Most helpful positive review
14 of 14 people found the following review helpful
on 27 March 2007
This is a great study of the life and work of the Nazi Minister for Propaganda. We follow his life from his beginnings in the Rhineland through his university years and onto his political life. What strikes you most is the fact that he was fighting from his earliest years against the crippling effects of Polio. Yet throughout everything he never lost sight of his aim to be someone important.
In his early life he wanted to be a writer. Unfortunately he was not able to get his work published and had interviews for journalism posts turned down. It was lucky for him that he found a position in the Gau office for the Rhineland. From there his rise for quick and spectacular.
He soon gained the attention of Hitler who recognised some raw briliance in his organisational and speaking abilities. He was then launched on the road to notoriety and death. He was always an anti-Semite, after all it was Jews who prevented him from becoming a great writer. They therefore drew his anger and ridicule from then on.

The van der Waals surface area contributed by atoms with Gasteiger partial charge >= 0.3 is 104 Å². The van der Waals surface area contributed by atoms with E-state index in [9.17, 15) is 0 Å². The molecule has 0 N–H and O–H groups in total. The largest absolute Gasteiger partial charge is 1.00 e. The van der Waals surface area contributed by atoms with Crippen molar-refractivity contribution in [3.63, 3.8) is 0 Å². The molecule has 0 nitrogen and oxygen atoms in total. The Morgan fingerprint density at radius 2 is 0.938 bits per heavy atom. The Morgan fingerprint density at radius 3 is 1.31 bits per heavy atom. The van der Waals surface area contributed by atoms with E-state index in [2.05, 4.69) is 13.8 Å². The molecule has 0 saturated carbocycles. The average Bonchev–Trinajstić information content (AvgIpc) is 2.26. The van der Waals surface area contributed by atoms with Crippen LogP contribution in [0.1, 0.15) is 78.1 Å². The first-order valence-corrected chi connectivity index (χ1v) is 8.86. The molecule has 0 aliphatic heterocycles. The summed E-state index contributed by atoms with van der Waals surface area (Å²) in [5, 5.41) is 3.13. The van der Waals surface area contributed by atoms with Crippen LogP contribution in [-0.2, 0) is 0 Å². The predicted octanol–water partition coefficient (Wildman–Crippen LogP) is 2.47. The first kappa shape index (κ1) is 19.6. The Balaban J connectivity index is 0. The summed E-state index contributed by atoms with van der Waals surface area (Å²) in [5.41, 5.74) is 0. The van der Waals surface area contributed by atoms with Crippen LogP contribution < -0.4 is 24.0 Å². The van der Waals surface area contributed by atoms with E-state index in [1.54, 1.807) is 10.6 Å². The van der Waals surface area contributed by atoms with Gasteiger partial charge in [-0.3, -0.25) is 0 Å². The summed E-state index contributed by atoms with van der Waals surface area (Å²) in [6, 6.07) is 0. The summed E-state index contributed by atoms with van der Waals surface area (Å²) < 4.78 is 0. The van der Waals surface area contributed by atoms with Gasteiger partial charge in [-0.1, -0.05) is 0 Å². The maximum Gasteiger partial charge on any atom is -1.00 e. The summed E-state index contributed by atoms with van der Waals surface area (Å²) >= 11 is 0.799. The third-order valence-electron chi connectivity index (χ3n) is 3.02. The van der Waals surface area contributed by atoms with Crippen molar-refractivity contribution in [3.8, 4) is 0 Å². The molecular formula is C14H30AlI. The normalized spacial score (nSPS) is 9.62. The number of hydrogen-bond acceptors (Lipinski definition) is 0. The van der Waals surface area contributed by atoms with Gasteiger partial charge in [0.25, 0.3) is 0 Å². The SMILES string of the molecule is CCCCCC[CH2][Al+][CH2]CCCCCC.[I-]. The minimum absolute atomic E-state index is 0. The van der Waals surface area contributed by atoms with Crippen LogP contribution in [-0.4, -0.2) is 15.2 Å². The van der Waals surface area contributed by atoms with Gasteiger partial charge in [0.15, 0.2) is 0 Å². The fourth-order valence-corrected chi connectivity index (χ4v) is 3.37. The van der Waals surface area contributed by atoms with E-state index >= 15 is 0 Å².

We follow his rise to power and the important role that he played in turning around the fortunes of the Party in Berlin and then his manipulation of the media to help push the Nazis into power. He is the person who helped to make political campaigning what it is today - not a very good thing to say I know.
After the ascension to power Goebbels' career went from strength to strength until his affair with a Czech actress almost destroyed it. He was an very ambitious and power hungry man and this is shown throughout the book. he dispised many of his fellow Nazis and wanted more and more power but was not granted it until 1944. By then it was too late for him to save the German military machine.
We follow him until the very end when he chose death with his Fuhrer, over life without him. He was intelligent enough to know that the war was lost in 1943 but kept believing in Hitler until the end. He was able to see Hitler's failings but chose to blame them on those around him, such as Bormann, rather on the Fuhrer himself.
The book is actually a republication from the 1960's and is based on eyewitness reports and his own diary entries. There has been more information uncovered since the fall of the Soviet Union but this is a masterly written book. The only shortcoming is that when the diaries run out the story becomes rushed and brief.